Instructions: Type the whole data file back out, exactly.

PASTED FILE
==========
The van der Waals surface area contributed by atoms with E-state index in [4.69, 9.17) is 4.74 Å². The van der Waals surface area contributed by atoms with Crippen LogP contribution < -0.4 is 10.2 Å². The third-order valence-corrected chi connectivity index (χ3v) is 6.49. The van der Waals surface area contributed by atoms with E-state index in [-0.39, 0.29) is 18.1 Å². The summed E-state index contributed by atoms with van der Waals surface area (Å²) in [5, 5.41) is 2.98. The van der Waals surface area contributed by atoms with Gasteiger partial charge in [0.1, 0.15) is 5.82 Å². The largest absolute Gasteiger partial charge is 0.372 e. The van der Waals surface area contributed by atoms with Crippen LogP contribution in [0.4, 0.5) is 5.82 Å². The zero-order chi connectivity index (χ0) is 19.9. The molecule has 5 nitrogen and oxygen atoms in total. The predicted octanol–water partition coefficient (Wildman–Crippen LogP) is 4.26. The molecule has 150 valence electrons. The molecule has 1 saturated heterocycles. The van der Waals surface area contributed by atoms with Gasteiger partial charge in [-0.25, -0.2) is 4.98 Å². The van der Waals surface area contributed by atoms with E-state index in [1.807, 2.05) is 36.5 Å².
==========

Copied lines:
The van der Waals surface area contributed by atoms with E-state index in [4.69, 9.17) is 4.74 Å². The van der Waals surface area contributed by atoms with Crippen LogP contribution < -0.4 is 10.2 Å². The third-order valence-corrected chi connectivity index (χ3v) is 6.49. The van der Waals surface area contributed by atoms with E-state index in [-0.39, 0.29) is 18.1 Å². The summed E-state index contributed by atoms with van der Waals surface area (Å²) in [5, 5.41) is 2.98. The van der Waals surface area contributed by atoms with Gasteiger partial charge in [0.1, 0.15) is 5.82 Å². The largest absolute Gasteiger partial charge is 0.372 e. The van der Waals surface area contributed by atoms with Crippen LogP contribution in [0.4, 0.5) is 5.82 Å². The zero-order chi connectivity index (χ0) is 19.9. The molecule has 5 nitrogen and oxygen atoms in total. The predicted octanol–water partition coefficient (Wildman–Crippen LogP) is 4.26. The molecule has 150 valence electrons. The molecule has 1 saturated heterocycles. The van der Waals surface area contributed by atoms with Gasteiger partial charge in [-0.25, -0.2) is 4.98 Å². The van der Waals surface area contributed by atoms with E-state index in [1.807, 2.05) is 36.5 Å².